For French Marans, you could consider using sand to ensure that they have a dry and warm environment to prevent frostbite. You can use hay or other traditional bedding options for French Marans if you live in warmer or dryer conditions. Just make sure that the coop stays dry, especially in the winter.

Temperature

French Marans are considered hardy birds. They can tolerate short periods of extreme heat and extreme cold. Still, they prefer milder climates. You should not have to add heating or cooling elements to your coop unless you live in extreme conditions.

maran chickens in the pen
Image Credit: Uikitireza, Wikimedia Commons

Lighting

Lighting affects Marans chickens’ ability to lay eggs. Make sure the coop has adequate lighting. If it does not have access to natural light, consider adding artificial lights, but make sure to take safety precautions to prevent the coop from catching on fire.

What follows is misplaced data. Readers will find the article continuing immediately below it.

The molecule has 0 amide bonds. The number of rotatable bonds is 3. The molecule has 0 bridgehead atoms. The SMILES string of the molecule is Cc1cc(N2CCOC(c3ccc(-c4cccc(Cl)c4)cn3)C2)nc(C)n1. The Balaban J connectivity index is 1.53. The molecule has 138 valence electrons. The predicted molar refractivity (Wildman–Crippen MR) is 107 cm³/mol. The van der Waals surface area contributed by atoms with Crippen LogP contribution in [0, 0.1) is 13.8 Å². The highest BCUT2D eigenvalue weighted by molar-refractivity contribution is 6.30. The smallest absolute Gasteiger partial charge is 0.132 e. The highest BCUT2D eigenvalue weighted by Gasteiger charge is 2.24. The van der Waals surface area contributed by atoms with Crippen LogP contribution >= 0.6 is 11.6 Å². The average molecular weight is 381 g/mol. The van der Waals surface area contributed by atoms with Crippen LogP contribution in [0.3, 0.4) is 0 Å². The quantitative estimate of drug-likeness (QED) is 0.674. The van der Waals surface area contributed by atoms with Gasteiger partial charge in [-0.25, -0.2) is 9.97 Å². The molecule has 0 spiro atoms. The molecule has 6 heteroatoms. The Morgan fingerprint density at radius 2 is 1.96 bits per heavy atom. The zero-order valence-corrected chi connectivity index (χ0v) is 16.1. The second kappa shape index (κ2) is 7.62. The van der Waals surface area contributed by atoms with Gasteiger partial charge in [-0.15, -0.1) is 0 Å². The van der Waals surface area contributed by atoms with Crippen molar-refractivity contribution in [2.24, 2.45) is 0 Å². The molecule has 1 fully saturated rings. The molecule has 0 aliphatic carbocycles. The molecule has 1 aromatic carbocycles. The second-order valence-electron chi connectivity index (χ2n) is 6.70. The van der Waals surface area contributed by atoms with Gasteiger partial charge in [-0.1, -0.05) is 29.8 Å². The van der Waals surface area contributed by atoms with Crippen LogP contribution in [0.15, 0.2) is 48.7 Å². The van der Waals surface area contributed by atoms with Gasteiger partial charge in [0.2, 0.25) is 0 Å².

Outdoor Enclosure

In addition to a coop, Marans need an outdoor enclosure. Marans are naturally active and love to forage. Make sure that they have enough room to roam and forage happily. Luckily, the females rarely fly, meaning you don’t have to worry about high fences.

Do Marans Chickens Get Along with Other Pets?

Marans chickens are considered good natured and friendly chickens. As a result, they are a suitable breed to pair with other chicken varieties. They are likely to get along with most chickens.

If you have English Marans, make sure that the other chickens are not picking at their feet. There are instances of chickens pecking at one another’s exposed feet, causing injuries and other concerns to the affected chicken.